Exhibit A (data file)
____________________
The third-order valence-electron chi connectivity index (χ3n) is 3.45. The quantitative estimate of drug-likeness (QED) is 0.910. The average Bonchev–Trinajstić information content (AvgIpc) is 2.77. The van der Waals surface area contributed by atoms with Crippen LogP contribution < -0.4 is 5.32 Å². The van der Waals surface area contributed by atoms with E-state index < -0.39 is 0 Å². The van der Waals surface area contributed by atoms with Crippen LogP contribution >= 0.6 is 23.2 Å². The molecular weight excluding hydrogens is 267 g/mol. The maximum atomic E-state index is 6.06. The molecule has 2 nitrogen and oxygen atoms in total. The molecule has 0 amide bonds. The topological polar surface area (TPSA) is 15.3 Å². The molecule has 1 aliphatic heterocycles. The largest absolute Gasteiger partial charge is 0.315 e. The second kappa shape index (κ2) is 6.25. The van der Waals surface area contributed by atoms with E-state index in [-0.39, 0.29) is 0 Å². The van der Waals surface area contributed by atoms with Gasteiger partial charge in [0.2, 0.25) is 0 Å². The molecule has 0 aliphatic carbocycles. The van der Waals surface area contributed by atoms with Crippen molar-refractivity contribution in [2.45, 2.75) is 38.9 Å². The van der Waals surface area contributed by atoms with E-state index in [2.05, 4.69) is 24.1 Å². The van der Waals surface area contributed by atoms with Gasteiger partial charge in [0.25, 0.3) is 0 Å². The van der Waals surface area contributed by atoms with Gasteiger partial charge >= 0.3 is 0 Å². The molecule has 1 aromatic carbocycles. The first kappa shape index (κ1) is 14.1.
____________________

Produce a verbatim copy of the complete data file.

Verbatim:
The third-order valence-electron chi connectivity index (χ3n) is 3.45. The quantitative estimate of drug-likeness (QED) is 0.910. The average Bonchev–Trinajstić information content (AvgIpc) is 2.77. The van der Waals surface area contributed by atoms with Crippen LogP contribution < -0.4 is 5.32 Å². The van der Waals surface area contributed by atoms with E-state index < -0.39 is 0 Å². The van der Waals surface area contributed by atoms with Crippen LogP contribution >= 0.6 is 23.2 Å². The molecular weight excluding hydrogens is 267 g/mol. The maximum atomic E-state index is 6.06. The molecule has 2 nitrogen and oxygen atoms in total. The molecule has 0 amide bonds. The topological polar surface area (TPSA) is 15.3 Å². The molecule has 1 aliphatic heterocycles. The largest absolute Gasteiger partial charge is 0.315 e. The second kappa shape index (κ2) is 6.25. The van der Waals surface area contributed by atoms with E-state index in [-0.39, 0.29) is 0 Å². The van der Waals surface area contributed by atoms with Gasteiger partial charge in [0.2, 0.25) is 0 Å². The molecule has 0 aliphatic carbocycles. The van der Waals surface area contributed by atoms with Crippen molar-refractivity contribution in [2.45, 2.75) is 38.9 Å². The van der Waals surface area contributed by atoms with E-state index in [2.05, 4.69) is 24.1 Å². The van der Waals surface area contributed by atoms with Gasteiger partial charge in [0.25, 0.3) is 0 Å². The van der Waals surface area contributed by atoms with Gasteiger partial charge >= 0.3 is 0 Å². The molecule has 1 aromatic carbocycles. The first kappa shape index (κ1) is 14.1.